Saturday, September 19, 2009

Information, a perspective

Fair warning: I'm about to talk about math. However, I don't think you need to know or even like math to enjoy this. Suppose I were to tell you that the following images were both of the same thing. Would you believe me?

Unless you know multivariable functions or are pretty slick, you probably think I'm crazy. However, I can assure you that these are simply two different perspectives of the exact same shape; the only thing that has changed from one to the next is the place from which you are looking at it. If you're a skeptic (and I hope you are), you still don't believe me. Fair enough, but look at the animation after the jump and you don't have to believe me--you will see it with your own eyes.

this is a large .gif, it takes a minute to load, and can probably be seen in full resolution if you click on it.

 For the sufficiently curious, the graph is of the function


Pretty awesome, right!? This is a very interesting consequence of trying to put a 3 dimensional object onto a 2 dimensional space. In other words, this is a 2d projection of a 3d object. It makes an awful lot of intuitive sense that by trying to represent a 3d object in a 2d space that information will be lost--in other words, if anyone tries to draw a bog-standard sphere on a piece of paper (that is no shading, no contour lines, just an outline), all their mathematician friends will laugh at them for drawing a circle! In fact, you can't draw a sphere on a flat piece of paper because it lacks any indication that it ought to be jumping off the page. What is very interesting about this idea is that the addition of information can really help in tricking the human brain into thinking that the object does have some depth. In the above images we have the additional information of color gradients, a contour grid, and in the animation, changing perspective. Had I not included these things, it would have been very difficult to communicate what I'm talking about; the images would just look like a chaotic mess.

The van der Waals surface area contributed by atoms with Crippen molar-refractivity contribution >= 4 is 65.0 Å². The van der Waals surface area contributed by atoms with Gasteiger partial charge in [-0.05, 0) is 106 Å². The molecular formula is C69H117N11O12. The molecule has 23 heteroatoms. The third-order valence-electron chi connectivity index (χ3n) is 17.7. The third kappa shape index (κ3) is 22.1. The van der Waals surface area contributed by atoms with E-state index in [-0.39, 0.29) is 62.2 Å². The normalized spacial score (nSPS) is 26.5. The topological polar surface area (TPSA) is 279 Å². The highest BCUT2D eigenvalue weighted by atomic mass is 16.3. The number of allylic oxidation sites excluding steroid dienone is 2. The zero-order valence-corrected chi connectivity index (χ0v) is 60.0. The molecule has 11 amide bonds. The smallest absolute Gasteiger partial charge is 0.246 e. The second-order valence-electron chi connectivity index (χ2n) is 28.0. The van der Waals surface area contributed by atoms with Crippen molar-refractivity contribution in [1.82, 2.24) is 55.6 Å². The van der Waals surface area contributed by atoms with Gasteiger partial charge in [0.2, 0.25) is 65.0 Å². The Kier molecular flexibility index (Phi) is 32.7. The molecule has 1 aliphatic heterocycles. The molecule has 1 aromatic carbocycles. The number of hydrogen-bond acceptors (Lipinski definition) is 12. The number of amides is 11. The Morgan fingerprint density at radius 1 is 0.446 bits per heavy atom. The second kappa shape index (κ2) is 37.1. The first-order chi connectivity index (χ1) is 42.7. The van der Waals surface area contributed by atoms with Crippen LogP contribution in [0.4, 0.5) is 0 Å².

I think it is interesting to note that despite the added information, there are still a number of times that the shape doesn't make very much sense at all, and there are a number of other shapes I could use that would be even more confusing. Indeed, even the way in which you rotate the object is a form of information--had I been able to figure out how to rotate the object around only one axis, it would probably make less sense than the second image alone! In terms of being a confused human being, there does seem to be an easy explanation of what confuses us and why : were the image of a textured, roughly round object rotating around one axis (instead of something like the above), most people would be able to easily interpret its nature. The reason is simple--our lifetime experience is riddled with roughly round, textured objects, and certainly not many objects shaped like that.

I think this concept of additional information has some very interesting and underutilized ramifications, Especially in this modern digital era. For instance, perhaps you have heard of a phenomenon called synesthesia. Synesthetes have a peculiar sensory experience, the most common being the sensation of colors in combination with symbols. In other words, a person with color/grapheme synesthesia will see a letter as being colored, and always having the same color (when not adjacent to other letters, more on this in the "good resource" below). This sounds pretty novel, but is it useful? How about, hm... Absolutely! It only takes one example to prove it. This kind of perception has the added advantage of being able to recognize words and phrases just be seeing a sequence of colors, no reading necessary for a general conception of what the word might be. This type of cross-information processing is something most people already do unknowingly by guessing a word from its general shape or first and last letters. There is a further advantage of having letters associated with colors: memory. By having an additional layer of information, there is an additional path for that information to be recalled; it isn't too difficult to imagine that if angry words were on average more red than other words, we would quickly associate red with anger on a very visceral level, more than just the abstract idea we already have that red can conceptually indicate anger. If you'd like to read more about what it is like to be a synesthete, here is a good resource. I don't necessarily think that that person's experience is optimal for added information, but it makes me think what I feel is an obvious thought: we live in a time where the majority of letters and numbers can actually and easily be colored... when it confers such obvious advantages, why aren't we doing it!? This likewise leads me to another obvious conclusion: the extent to which we are under-utilizing the technology at hand is profound. When one considers (as I often do) that the extent to which we are utilizing technology is profound, well, there is only one conclusion left: we live in an inconceivably amazing time!

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